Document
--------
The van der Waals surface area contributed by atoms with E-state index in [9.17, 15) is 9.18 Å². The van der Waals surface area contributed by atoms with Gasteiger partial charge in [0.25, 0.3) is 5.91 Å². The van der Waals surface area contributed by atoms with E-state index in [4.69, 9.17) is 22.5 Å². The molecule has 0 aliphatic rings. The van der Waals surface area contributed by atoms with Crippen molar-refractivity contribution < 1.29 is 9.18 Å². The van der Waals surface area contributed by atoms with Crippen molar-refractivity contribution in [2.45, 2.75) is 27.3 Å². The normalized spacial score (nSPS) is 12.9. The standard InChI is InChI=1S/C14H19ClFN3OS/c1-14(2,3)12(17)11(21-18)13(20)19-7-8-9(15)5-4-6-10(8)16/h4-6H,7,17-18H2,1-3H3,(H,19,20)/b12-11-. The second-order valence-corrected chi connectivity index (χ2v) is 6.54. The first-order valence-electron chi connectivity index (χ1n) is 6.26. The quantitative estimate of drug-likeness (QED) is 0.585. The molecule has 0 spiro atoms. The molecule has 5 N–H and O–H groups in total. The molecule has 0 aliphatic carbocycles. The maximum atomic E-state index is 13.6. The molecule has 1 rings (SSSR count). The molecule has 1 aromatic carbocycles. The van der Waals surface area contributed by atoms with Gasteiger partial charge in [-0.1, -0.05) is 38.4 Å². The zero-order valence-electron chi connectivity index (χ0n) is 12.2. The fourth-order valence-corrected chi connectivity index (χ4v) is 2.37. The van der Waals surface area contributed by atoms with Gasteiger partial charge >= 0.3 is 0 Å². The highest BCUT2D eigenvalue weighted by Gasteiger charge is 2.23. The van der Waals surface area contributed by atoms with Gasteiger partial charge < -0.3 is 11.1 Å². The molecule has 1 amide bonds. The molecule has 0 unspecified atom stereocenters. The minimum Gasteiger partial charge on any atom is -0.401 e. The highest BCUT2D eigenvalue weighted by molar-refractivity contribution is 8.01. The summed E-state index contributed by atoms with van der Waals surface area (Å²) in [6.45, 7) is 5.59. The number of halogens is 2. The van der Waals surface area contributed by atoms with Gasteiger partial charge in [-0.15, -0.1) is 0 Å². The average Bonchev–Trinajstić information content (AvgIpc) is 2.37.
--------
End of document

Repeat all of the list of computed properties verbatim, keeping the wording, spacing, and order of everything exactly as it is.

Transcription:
The van der Waals surface area contributed by atoms with E-state index in [9.17, 15) is 9.18 Å². The van der Waals surface area contributed by atoms with Gasteiger partial charge in [0.25, 0.3) is 5.91 Å². The van der Waals surface area contributed by atoms with E-state index in [4.69, 9.17) is 22.5 Å². The molecule has 0 aliphatic rings. The van der Waals surface area contributed by atoms with Crippen molar-refractivity contribution < 1.29 is 9.18 Å². The van der Waals surface area contributed by atoms with Crippen molar-refractivity contribution in [2.45, 2.75) is 27.3 Å². The normalized spacial score (nSPS) is 12.9. The standard InChI is InChI=1S/C14H19ClFN3OS/c1-14(2,3)12(17)11(21-18)13(20)19-7-8-9(15)5-4-6-10(8)16/h4-6H,7,17-18H2,1-3H3,(H,19,20)/b12-11-. The second-order valence-corrected chi connectivity index (χ2v) is 6.54. The first-order valence-electron chi connectivity index (χ1n) is 6.26. The quantitative estimate of drug-likeness (QED) is 0.585. The molecule has 0 spiro atoms. The molecule has 5 N–H and O–H groups in total. The molecule has 0 aliphatic carbocycles. The maximum atomic E-state index is 13.6. The molecule has 1 rings (SSSR count). The molecule has 1 aromatic carbocycles. The van der Waals surface area contributed by atoms with Gasteiger partial charge in [-0.1, -0.05) is 38.4 Å². The zero-order valence-electron chi connectivity index (χ0n) is 12.2. The fourth-order valence-corrected chi connectivity index (χ4v) is 2.37. The van der Waals surface area contributed by atoms with Gasteiger partial charge >= 0.3 is 0 Å². The highest BCUT2D eigenvalue weighted by Gasteiger charge is 2.23. The van der Waals surface area contributed by atoms with Gasteiger partial charge < -0.3 is 11.1 Å². The molecule has 1 amide bonds. The molecule has 0 unspecified atom stereocenters. The minimum Gasteiger partial charge on any atom is -0.401 e. The highest BCUT2D eigenvalue weighted by molar-refractivity contribution is 8.01. The summed E-state index contributed by atoms with van der Waals surface area (Å²) in [6.45, 7) is 5.59. The number of halogens is 2. The van der Waals surface area contributed by atoms with Gasteiger partial charge in [-0.15, -0.1) is 0 Å². The average Bonchev–Trinajstić information content (AvgIpc) is 2.37.